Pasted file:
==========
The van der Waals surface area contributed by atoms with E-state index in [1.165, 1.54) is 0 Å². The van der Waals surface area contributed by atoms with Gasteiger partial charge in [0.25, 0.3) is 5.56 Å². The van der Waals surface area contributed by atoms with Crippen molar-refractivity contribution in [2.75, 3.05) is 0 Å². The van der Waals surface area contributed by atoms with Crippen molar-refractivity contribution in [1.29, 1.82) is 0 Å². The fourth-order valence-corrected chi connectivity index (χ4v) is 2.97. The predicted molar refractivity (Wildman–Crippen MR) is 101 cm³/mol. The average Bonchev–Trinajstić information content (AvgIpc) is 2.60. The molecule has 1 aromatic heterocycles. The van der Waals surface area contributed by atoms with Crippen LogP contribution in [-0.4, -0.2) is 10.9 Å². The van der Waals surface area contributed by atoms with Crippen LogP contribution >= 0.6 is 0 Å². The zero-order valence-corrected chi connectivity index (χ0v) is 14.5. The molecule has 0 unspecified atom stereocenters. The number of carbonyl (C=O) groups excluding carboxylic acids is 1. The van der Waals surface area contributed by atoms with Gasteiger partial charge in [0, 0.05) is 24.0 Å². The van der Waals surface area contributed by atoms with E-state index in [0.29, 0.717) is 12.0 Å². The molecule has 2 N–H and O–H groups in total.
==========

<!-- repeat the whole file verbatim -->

The van der Waals surface area contributed by atoms with E-state index in [1.165, 1.54) is 0 Å². The van der Waals surface area contributed by atoms with Gasteiger partial charge in [0.25, 0.3) is 5.56 Å². The van der Waals surface area contributed by atoms with Crippen molar-refractivity contribution in [2.75, 3.05) is 0 Å². The van der Waals surface area contributed by atoms with Crippen molar-refractivity contribution in [1.29, 1.82) is 0 Å². The fourth-order valence-corrected chi connectivity index (χ4v) is 2.97. The predicted molar refractivity (Wildman–Crippen MR) is 101 cm³/mol. The average Bonchev–Trinajstić information content (AvgIpc) is 2.60. The molecule has 1 aromatic heterocycles. The van der Waals surface area contributed by atoms with Crippen LogP contribution in [-0.4, -0.2) is 10.9 Å². The van der Waals surface area contributed by atoms with Crippen LogP contribution >= 0.6 is 0 Å². The zero-order valence-corrected chi connectivity index (χ0v) is 14.5. The molecule has 0 unspecified atom stereocenters. The number of carbonyl (C=O) groups excluding carboxylic acids is 1. The van der Waals surface area contributed by atoms with Gasteiger partial charge in [0, 0.05) is 24.0 Å². The van der Waals surface area contributed by atoms with E-state index in [0.29, 0.717) is 12.0 Å². The molecule has 2 N–H and O–H groups in total.